Facts about the Mega Rafale Deal
Rafale Deal is an inter-governmental agreement between India and France. It was signed in September 2016, by PM Narendra Modi, for the purchase of 36 Dassault Rafale fighter Jets, from France. The Jets will be delivered to India by 2022 at the cost of €7.9 billion (59,000 Crores).
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Facts about the Rafale Deal
Rafale is a Fighter jet manufactured by international French aircraft manufacturer of military, Dassault Aviation. Rafale is a twin-engine Medium Multi-Role Combat Aircraft (MMRCA), Rafale fighter jets are positioned as ?omnirole? aircrafts that capable to perform a wide-range of combat roles such as, air supremacy, interdiction, aerial reconnaissance, ground support, in-depth strike, anti-ship strike and nuclear deterrence.
What is the Rafale Deal between India and France?
Rafale Deal is an inter-governmental agreement between India and France. It was signed in September 2016, by PM Narendra Modi, for the purchase of 36 Dassault Rafale fighter Jets, from France. The Jets will be delivered to India by 2022 at the cost of ?7.9 billion (59,000 Crores).
However, this deal comes with a great deal of history with it.
History of the deal
? The Indian Air Force (IAF) requires a minimum of 42 fighter squadrons to achieve optimal capability but between 2000 and 2012, its actual strength declined to 34 squadrons due to obsolescence. So, India was in need of fighter jets. Several international aviation manufacturers expressed interest upon knowing that the Indian government?s was planning to revamp its Indian Air force fleet by introducing MMRCAs.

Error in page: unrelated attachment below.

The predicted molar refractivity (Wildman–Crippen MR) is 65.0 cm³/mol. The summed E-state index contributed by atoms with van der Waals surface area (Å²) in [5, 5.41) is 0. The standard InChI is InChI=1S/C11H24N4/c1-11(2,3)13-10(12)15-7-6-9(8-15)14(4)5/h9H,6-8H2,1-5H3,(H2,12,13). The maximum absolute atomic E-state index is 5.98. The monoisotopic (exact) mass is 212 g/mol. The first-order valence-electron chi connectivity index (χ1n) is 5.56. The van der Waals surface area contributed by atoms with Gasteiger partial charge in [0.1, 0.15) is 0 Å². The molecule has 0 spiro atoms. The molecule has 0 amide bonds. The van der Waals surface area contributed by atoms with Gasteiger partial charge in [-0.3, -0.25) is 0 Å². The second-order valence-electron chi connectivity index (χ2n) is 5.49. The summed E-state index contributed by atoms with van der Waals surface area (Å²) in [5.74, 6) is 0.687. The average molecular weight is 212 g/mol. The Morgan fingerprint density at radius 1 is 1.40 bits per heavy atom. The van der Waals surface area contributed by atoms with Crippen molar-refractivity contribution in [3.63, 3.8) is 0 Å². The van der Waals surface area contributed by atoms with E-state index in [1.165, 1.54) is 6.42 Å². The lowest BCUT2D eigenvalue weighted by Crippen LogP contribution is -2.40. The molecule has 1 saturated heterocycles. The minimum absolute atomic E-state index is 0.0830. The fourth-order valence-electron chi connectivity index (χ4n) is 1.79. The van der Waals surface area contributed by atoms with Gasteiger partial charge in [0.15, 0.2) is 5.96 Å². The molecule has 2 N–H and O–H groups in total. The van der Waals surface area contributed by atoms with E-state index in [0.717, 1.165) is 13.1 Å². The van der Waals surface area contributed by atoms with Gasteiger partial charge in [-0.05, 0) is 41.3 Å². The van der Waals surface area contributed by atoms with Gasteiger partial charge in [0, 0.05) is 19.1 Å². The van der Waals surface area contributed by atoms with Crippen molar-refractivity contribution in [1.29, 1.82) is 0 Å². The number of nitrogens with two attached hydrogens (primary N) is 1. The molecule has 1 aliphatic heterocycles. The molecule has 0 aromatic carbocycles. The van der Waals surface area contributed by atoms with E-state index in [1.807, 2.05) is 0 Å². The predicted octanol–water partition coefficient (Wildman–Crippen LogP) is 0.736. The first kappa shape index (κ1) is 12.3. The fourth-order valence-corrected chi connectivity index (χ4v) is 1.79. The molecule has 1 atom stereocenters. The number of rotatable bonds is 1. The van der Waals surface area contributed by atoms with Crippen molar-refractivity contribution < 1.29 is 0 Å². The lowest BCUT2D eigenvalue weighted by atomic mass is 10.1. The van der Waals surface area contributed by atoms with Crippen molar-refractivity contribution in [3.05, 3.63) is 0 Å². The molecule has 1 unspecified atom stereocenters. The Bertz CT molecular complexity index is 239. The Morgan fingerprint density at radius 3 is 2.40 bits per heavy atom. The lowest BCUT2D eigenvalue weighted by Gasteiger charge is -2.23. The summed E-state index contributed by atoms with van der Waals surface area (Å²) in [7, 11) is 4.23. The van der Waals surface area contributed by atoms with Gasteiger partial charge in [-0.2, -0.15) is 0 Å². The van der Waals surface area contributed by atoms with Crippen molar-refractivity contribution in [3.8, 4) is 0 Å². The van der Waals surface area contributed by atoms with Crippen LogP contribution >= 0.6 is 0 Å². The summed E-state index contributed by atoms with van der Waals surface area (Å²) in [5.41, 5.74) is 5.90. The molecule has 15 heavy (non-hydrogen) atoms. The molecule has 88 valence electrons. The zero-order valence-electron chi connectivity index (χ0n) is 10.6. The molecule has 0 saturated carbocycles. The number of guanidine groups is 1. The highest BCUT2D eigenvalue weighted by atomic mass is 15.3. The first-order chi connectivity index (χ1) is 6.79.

? Six renowned aircraft manufacturers competed to bag the contract of 126 fighter jets, which was touted to be the largest-ever defence procurement deal of India. The Initial bidders were Lockheed Martin?s F-16s, Boeing?s F/A-18s, Eurofighter Typhoon, Russia?s MiG-35, Sweden?s Saab?s Gripen and Rafale.
? Eurofighter and Rafale were shortlisted. Dassault bagged the contract to provide 126 fighter jets, as it was the lowest bidder and the aircraft were said to be easy to maintain.
? The original proposal was to buy 126 fighter aircrafts, which was first initiated during Atal Bihari Vajpayee's NDA government. The RFP (Request for Proposal) for procurement of 126 MMRCA (Medium Multi-Role Combat Aircraft) was finally issued in 2007.
? In 2011, IAF conducted technical evaluations and flight evaluations on Rafael and declared that Rafale and had met its criteria. It was time to seal the deal with Dassault Aviation and France.
? Rafale was declared L-1 bidder in 2012 and contract negotiations began with its manufacturer, Dassault Aviation, that year Contract negotiations remained incomplete. As the government changed to NDA with a Manmohan Singh as new PM. Even after 2 years, in 2014 due to a lack of agreement on various terms and cost related issues, the deal was delayed.
? The UPA government did not seal the deal under Manmohan Singh. Transfer of Technology remained the primary issue of concern between the two sides. Dassault Aviation was also not willing to take the responsibility of quality control of production of 108 aircraft in India. While Dassault provisioned for 3 crore man hours for production of the aircraft in India, HAL?s (Hindustan Aeronautics Limited) estimate was nearly 3 times higher.